The top is about 9500 feet so we parked on a ledge behind the radio towers so we could hide our vehicle from any thieves.

    The hike down was pretty easy we never gave it any thought about the dangers we were in pretty fit shape and the trip seemed simple enough.

    As we made are way down the trail we stopped and looked at the series of Maps that had been sent to old Ron Quinn and something stood out. The man that was sending Ron the letters and Maps was telling them just where the mine was but somehow they were going in the wrong direction!

    I used dead reckoning and said if this is true and that is not then this has to be the way to the old prospect that they never found!

    I told Roger I was going off the trail searching for the old Prospect that many others had failed to find even with the Maps they had it was never located in all those months of searching.

    I took off cross country leaving my brother Roger with a radio we had for communication.

    About an hour later I was ready to give up and told Roger I was heading back his way. I turned to go and fell about six feet down right into that Old Prospect with the pile of rocks!

    It was there under the weeds covered with brush and you could not see it unless you were on top of it!

    After that we continued our searching while following the clues told in the Letter Maps. It wasn't long before we
    Hit another clue. An old abandoned Indian Turquoise Mine!

    From that point we knew we were close. So we split up and I went on way with a electronic searching device and my in-law Roger went the other. It was at just that point the search made a turn for the worst! I was getting a signal when a storm of Ice moved in and the temperature dropped by 50 degrees and it started raining solid pieces of ice about as big as a 22 bullet!

    Then I heard someone talking baby talk yes baby talk!

    I looked up over the hill and mind you we were out in the middle of no where off trail and down in a gorge. It was a young Forest Ranger with non other than a total of two small Poodles! Yes Poodles!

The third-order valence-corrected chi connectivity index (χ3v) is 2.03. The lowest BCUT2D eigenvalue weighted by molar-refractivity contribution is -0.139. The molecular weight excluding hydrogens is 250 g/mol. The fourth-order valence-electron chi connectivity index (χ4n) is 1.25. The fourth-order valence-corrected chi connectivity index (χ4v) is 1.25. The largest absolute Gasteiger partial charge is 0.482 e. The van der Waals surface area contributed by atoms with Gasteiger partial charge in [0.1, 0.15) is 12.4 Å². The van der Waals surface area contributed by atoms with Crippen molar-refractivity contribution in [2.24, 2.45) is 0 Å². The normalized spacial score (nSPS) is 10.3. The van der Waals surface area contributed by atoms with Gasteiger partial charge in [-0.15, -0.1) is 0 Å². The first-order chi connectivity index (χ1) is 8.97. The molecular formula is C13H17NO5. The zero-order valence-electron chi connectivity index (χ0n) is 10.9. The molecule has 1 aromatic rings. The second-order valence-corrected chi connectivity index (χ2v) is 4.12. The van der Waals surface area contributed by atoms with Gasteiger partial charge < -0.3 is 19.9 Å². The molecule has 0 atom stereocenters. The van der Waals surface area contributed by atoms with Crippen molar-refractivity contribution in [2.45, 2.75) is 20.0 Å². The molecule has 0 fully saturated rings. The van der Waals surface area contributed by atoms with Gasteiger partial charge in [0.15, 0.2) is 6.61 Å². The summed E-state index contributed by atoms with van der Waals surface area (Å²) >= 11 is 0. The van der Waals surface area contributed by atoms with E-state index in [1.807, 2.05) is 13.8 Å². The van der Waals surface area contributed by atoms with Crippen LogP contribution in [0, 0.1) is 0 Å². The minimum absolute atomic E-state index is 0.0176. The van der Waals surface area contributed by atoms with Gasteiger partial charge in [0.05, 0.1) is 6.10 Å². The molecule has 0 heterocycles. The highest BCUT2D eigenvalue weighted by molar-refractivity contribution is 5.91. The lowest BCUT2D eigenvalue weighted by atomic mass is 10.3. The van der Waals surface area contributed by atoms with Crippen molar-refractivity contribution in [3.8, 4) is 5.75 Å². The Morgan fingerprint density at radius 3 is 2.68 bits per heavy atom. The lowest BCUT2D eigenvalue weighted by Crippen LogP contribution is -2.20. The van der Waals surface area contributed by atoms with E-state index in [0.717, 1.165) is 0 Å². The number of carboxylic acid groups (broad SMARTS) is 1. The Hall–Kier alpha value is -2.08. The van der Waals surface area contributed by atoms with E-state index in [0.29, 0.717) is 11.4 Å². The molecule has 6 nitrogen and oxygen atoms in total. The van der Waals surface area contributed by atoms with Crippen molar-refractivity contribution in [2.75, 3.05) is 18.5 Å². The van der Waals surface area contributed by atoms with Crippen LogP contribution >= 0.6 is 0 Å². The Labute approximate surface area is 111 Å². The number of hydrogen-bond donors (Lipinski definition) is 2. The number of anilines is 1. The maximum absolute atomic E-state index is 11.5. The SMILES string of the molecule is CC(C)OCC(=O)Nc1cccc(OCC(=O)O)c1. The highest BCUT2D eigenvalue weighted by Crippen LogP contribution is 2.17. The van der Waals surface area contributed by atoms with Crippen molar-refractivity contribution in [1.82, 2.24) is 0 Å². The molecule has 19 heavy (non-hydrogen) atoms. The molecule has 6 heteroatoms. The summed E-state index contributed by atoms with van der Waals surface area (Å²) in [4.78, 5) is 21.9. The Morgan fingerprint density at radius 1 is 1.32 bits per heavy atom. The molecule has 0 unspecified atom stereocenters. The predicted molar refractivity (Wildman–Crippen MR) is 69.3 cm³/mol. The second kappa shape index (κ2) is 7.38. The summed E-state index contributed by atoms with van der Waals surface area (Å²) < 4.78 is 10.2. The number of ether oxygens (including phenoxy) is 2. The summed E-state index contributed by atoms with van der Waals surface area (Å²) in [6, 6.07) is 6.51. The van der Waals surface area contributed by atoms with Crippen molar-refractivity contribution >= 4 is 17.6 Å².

I said WTF?

    I sent Roger up there to see who it was and told him " Please don't tell him we're searching for the Iron Door Please!

    He when up there and came back and told me the Ranger had said: "You'll find the Mine with the Iron Door over that Ridge to the North"!

    I said " I told you not to tell him!!"

    Roger said "I didn't he just bellowed it out when I walked up with a stone cold deer in the headlights sort of look"!

    Roger also said " He told me if we wanted a ride out of this place he'll be up the pass at the summit road and could give us a ride is his jeep as regular folk couldn't drive down the roads he could. He also said the Ranger told him "I was looking for my wife she's out here somewhere and I can't find her".

    Continued..







    To be continued.
    Last edited by Azquester; Mar 28, 2015 at 12:27 AM.

  15. #15
    pt
    Sep 2014
    2,648
    6916 times
    The facts behind the factoids
    Well, it sounds like you're writing a treasure magazine story. That's cool, but I wouldn't take just your word or anyone else's on the veracity of the MWTID without seeing some sort of hard evidence to support it. I just finished reading an article in Outside Magazine featuring your Flynt Carter. The writer and a geologist put him on a horse, doped him up and followed what sounds like the same route you described from the top of Mt Lemmon down to the upper stretches of Canon del Oro to some old mines and crude shelter foundations there - likely from the Anglo era. They did find some decent ore samples in the area, but no caves of gold, iron doors or anything else that can't be found in a thousand other locations in a thousand other canyons in the southwest. Like you said, this stuff is for the benefit of the Indiana Jones-type adventure story fans.
    lastleg and audigger53 like this.